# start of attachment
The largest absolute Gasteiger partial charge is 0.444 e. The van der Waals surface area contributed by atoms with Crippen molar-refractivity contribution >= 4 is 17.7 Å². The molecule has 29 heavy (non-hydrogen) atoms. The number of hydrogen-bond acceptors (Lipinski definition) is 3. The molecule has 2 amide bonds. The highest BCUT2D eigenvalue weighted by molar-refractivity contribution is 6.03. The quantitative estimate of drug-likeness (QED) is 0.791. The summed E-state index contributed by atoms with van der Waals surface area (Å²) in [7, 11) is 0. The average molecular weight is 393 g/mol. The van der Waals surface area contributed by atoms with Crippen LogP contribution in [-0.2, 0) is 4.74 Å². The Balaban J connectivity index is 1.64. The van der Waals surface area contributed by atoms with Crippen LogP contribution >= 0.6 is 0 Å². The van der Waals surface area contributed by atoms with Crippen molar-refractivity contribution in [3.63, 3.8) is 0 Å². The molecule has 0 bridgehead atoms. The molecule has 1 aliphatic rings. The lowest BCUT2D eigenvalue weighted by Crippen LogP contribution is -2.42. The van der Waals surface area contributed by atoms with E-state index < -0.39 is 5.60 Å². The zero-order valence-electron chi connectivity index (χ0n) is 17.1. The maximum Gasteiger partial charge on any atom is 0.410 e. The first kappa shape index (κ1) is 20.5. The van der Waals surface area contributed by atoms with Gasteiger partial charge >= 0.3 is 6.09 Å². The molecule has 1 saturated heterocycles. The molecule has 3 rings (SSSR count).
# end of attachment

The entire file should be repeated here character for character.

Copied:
The largest absolute Gasteiger partial charge is 0.444 e. The van der Waals surface area contributed by atoms with Crippen molar-refractivity contribution >= 4 is 17.7 Å². The molecule has 29 heavy (non-hydrogen) atoms. The number of hydrogen-bond acceptors (Lipinski definition) is 3. The molecule has 2 amide bonds. The highest BCUT2D eigenvalue weighted by molar-refractivity contribution is 6.03. The quantitative estimate of drug-likeness (QED) is 0.791. The summed E-state index contributed by atoms with van der Waals surface area (Å²) in [7, 11) is 0. The average molecular weight is 393 g/mol. The van der Waals surface area contributed by atoms with Crippen LogP contribution in [-0.2, 0) is 4.74 Å². The Balaban J connectivity index is 1.64. The van der Waals surface area contributed by atoms with Crippen LogP contribution >= 0.6 is 0 Å². The van der Waals surface area contributed by atoms with Crippen molar-refractivity contribution in [3.63, 3.8) is 0 Å². The molecule has 0 bridgehead atoms. The molecule has 1 aliphatic rings. The lowest BCUT2D eigenvalue weighted by Crippen LogP contribution is -2.42. The van der Waals surface area contributed by atoms with E-state index < -0.39 is 5.60 Å². The zero-order valence-electron chi connectivity index (χ0n) is 17.1. The maximum Gasteiger partial charge on any atom is 0.410 e. The first kappa shape index (κ1) is 20.5. The van der Waals surface area contributed by atoms with Gasteiger partial charge >= 0.3 is 6.09 Å². The molecule has 1 saturated heterocycles. The molecule has 3 rings (SSSR count).